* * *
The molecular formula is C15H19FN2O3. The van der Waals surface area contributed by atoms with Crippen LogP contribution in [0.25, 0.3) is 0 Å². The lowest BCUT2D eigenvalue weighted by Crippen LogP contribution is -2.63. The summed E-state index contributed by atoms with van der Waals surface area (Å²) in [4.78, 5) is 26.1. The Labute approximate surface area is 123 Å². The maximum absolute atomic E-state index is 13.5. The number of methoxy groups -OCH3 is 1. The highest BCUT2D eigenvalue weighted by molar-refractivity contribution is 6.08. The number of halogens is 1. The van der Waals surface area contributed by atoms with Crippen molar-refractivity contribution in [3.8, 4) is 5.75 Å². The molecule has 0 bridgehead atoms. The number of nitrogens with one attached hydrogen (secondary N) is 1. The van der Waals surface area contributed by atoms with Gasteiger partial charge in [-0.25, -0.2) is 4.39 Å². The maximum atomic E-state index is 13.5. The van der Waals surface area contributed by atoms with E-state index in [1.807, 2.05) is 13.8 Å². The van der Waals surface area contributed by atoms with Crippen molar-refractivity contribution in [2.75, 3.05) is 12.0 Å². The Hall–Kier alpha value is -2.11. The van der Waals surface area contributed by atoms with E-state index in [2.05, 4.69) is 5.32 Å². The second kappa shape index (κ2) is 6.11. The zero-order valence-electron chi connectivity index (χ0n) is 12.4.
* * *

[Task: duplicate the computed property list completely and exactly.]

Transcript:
The molecular formula is C15H19FN2O3. The van der Waals surface area contributed by atoms with Crippen LogP contribution in [0.25, 0.3) is 0 Å². The lowest BCUT2D eigenvalue weighted by Crippen LogP contribution is -2.63. The summed E-state index contributed by atoms with van der Waals surface area (Å²) in [4.78, 5) is 26.1. The Labute approximate surface area is 123 Å². The maximum absolute atomic E-state index is 13.5. The number of methoxy groups -OCH3 is 1. The highest BCUT2D eigenvalue weighted by molar-refractivity contribution is 6.08. The number of halogens is 1. The van der Waals surface area contributed by atoms with Crippen molar-refractivity contribution in [3.8, 4) is 5.75 Å². The molecule has 0 bridgehead atoms. The number of nitrogens with one attached hydrogen (secondary N) is 1. The van der Waals surface area contributed by atoms with Gasteiger partial charge in [-0.25, -0.2) is 4.39 Å². The maximum atomic E-state index is 13.5. The van der Waals surface area contributed by atoms with E-state index in [1.807, 2.05) is 13.8 Å². The van der Waals surface area contributed by atoms with Crippen molar-refractivity contribution in [2.75, 3.05) is 12.0 Å². The Hall–Kier alpha value is -2.11. The van der Waals surface area contributed by atoms with E-state index in [2.05, 4.69) is 5.32 Å². The second kappa shape index (κ2) is 6.11. The zero-order valence-electron chi connectivity index (χ0n) is 12.4.